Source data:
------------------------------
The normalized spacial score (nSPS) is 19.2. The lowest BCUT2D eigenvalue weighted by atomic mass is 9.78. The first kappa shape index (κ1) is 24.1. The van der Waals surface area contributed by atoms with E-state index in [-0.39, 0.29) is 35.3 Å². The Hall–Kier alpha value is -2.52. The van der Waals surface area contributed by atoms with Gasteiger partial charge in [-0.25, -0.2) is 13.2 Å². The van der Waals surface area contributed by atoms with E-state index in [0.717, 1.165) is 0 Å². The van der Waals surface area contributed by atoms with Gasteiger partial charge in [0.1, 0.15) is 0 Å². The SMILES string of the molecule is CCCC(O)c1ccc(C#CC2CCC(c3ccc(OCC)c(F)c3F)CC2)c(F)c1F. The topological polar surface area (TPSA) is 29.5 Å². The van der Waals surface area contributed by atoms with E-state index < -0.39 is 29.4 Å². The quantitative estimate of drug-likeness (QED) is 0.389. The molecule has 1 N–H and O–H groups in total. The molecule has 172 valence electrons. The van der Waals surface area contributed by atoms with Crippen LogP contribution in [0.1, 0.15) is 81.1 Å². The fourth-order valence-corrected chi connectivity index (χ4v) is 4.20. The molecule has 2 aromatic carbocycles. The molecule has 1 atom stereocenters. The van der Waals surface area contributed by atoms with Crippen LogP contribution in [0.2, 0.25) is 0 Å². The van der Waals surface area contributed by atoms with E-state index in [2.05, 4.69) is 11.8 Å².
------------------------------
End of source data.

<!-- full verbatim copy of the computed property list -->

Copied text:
The normalized spacial score (nSPS) is 19.2. The lowest BCUT2D eigenvalue weighted by atomic mass is 9.78. The first kappa shape index (κ1) is 24.1. The van der Waals surface area contributed by atoms with E-state index in [-0.39, 0.29) is 35.3 Å². The Hall–Kier alpha value is -2.52. The van der Waals surface area contributed by atoms with Gasteiger partial charge in [-0.25, -0.2) is 13.2 Å². The van der Waals surface area contributed by atoms with E-state index in [0.717, 1.165) is 0 Å². The van der Waals surface area contributed by atoms with Gasteiger partial charge in [0.1, 0.15) is 0 Å². The SMILES string of the molecule is CCCC(O)c1ccc(C#CC2CCC(c3ccc(OCC)c(F)c3F)CC2)c(F)c1F. The topological polar surface area (TPSA) is 29.5 Å². The van der Waals surface area contributed by atoms with E-state index < -0.39 is 29.4 Å². The quantitative estimate of drug-likeness (QED) is 0.389. The molecule has 1 N–H and O–H groups in total. The molecule has 172 valence electrons. The van der Waals surface area contributed by atoms with Crippen LogP contribution in [0.1, 0.15) is 81.1 Å². The fourth-order valence-corrected chi connectivity index (χ4v) is 4.20. The molecule has 2 aromatic carbocycles. The molecule has 1 atom stereocenters. The van der Waals surface area contributed by atoms with Crippen LogP contribution in [0.2, 0.25) is 0 Å². The van der Waals surface area contributed by atoms with E-state index in [2.05, 4.69) is 11.8 Å².